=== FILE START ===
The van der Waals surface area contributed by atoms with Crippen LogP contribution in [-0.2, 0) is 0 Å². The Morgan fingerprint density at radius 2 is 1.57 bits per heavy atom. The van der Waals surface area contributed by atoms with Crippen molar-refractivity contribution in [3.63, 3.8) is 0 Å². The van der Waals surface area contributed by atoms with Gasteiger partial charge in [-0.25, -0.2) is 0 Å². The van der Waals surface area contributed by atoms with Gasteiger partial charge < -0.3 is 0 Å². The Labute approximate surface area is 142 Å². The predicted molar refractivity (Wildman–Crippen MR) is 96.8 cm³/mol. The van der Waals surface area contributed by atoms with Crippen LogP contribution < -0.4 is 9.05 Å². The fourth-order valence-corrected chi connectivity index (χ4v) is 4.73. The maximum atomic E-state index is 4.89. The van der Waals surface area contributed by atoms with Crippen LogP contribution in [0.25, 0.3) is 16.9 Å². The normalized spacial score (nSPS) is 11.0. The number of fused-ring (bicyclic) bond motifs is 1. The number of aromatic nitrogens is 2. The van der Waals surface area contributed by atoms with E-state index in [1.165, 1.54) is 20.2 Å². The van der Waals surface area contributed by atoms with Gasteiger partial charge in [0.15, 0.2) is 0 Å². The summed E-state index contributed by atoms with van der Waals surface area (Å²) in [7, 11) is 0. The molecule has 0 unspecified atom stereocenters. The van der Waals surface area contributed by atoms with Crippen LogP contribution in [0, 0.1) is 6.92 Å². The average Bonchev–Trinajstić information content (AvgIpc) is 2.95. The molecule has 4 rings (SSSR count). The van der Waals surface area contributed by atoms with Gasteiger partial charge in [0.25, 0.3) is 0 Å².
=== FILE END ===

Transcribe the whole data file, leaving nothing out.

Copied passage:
The van der Waals surface area contributed by atoms with Crippen LogP contribution in [-0.2, 0) is 0 Å². The Morgan fingerprint density at radius 2 is 1.57 bits per heavy atom. The van der Waals surface area contributed by atoms with Crippen molar-refractivity contribution in [3.63, 3.8) is 0 Å². The van der Waals surface area contributed by atoms with Gasteiger partial charge in [-0.25, -0.2) is 0 Å². The van der Waals surface area contributed by atoms with Gasteiger partial charge < -0.3 is 0 Å². The Labute approximate surface area is 142 Å². The predicted molar refractivity (Wildman–Crippen MR) is 96.8 cm³/mol. The van der Waals surface area contributed by atoms with Crippen LogP contribution < -0.4 is 9.05 Å². The fourth-order valence-corrected chi connectivity index (χ4v) is 4.73. The maximum atomic E-state index is 4.89. The van der Waals surface area contributed by atoms with Crippen LogP contribution in [0.25, 0.3) is 16.9 Å². The normalized spacial score (nSPS) is 11.0. The number of fused-ring (bicyclic) bond motifs is 1. The number of aromatic nitrogens is 2. The van der Waals surface area contributed by atoms with E-state index in [1.165, 1.54) is 20.2 Å². The van der Waals surface area contributed by atoms with Gasteiger partial charge in [0.15, 0.2) is 0 Å². The summed E-state index contributed by atoms with van der Waals surface area (Å²) in [7, 11) is 0. The molecule has 0 unspecified atom stereocenters. The van der Waals surface area contributed by atoms with Crippen LogP contribution in [0, 0.1) is 6.92 Å². The average Bonchev–Trinajstić information content (AvgIpc) is 2.95. The molecule has 4 rings (SSSR count). The van der Waals surface area contributed by atoms with Gasteiger partial charge in [0.25, 0.3) is 0 Å².